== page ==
Compaq dives under $1000 mark

Compaq has broken the $1000 desktop barrier, shipping its much touted iPAQ Internet device for the commercial market.

The devices, which carry a starting price of $995 including GST, signal the beginning of "thinned down" business boxes where Internet functionality is more important than hardware.

The iPAQ is the industry's first "Legacy-Free" Windows 2000 device, using USB ports in place of ISA/PCI expansion slots or legacy ports.

"It is the first time we have been able to offer a price below $1000. We have taken out the components which users don't often need, such as PCI slots and floppy drives," said Jeremy Burgess, Compaq's product manager, Internet devices. "So we have managed to lower the cost, including savings associated with the GST."

A version of the iPAQ desktop with support for legacy ports has also been developed.

The company will sell the boxes through its Compaq Connect stores, the Compaq Web site and the Compaq call centre, as well as through authorised Compaq resellers. It will be distributed through Dicker Data, Tech Pacific and Ingram Micro.

Compaq has based its iPAQ around the Internet-based computing model, moving away from complex hardware and towards thinner, stable technology, according to Burgess.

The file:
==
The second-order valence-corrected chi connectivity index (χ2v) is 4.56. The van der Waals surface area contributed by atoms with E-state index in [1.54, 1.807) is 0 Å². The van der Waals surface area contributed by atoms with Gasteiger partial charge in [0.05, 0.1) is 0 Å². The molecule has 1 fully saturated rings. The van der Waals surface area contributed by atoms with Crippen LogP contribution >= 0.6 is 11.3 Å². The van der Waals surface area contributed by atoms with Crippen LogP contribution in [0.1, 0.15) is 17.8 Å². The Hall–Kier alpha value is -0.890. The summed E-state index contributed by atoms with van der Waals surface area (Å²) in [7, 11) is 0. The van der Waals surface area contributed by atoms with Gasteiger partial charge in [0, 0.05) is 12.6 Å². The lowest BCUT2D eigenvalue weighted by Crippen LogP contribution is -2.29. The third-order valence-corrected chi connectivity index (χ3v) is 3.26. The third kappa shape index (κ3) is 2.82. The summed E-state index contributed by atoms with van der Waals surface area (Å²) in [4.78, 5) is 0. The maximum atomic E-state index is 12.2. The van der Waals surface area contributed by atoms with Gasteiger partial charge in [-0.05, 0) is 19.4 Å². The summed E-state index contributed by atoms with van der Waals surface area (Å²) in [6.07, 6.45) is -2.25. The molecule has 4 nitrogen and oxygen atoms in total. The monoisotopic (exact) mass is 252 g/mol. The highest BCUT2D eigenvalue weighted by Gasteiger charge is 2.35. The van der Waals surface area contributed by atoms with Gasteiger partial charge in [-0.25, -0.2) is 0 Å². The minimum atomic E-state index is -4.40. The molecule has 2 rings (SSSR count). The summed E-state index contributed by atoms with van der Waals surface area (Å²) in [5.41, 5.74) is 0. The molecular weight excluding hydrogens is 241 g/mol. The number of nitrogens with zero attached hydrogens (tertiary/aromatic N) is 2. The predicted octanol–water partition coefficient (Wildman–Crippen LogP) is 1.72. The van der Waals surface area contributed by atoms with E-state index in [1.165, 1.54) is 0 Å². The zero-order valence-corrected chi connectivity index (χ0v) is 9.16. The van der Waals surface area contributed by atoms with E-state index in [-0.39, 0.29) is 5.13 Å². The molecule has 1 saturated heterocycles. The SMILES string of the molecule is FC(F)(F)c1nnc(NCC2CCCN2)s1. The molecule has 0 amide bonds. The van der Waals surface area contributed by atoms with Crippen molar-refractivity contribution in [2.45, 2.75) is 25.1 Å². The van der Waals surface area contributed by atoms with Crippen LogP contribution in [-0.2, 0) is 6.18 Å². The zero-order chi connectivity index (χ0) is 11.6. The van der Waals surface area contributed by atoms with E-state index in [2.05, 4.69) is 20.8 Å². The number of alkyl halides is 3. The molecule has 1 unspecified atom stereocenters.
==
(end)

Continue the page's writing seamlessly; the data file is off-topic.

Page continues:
"The iPAQ desktop represents the first business computer specifically designed for companies moving toward an Internet-based computing model."

Compaq will offer eight models in its iPAQ range; a change from its usual prolific product offerings.

"It allows us to reduce the cost of the box in terms of obsolescence. It also makes it easier to deliver," he said.

Compaq has sacrificed top of the range technology for stability in the system, saying many businesses are more concerned with how their hardware performs than having the fastest chip.

"It is not the latest and greatest, but it is very functional. For example, we have used mainstream processors that are not necessarily the fastest. User are less concerned with the MHz race these days. They are more concerned about stability," said Burgess.

"There are positive and negative aspects [to this marketing strategy]. You don't have the same choice of products, but a lot of customers are moving towards mainstream technology," he added.

The $995 iPAQ does not include a monitor. It comes standard with 64MB of memory whereas most systems use 128. However, this can be upgraded to a maximum 512MB and the multibay allows the user to choose the drives they need or even share a drive amongst a group of users.

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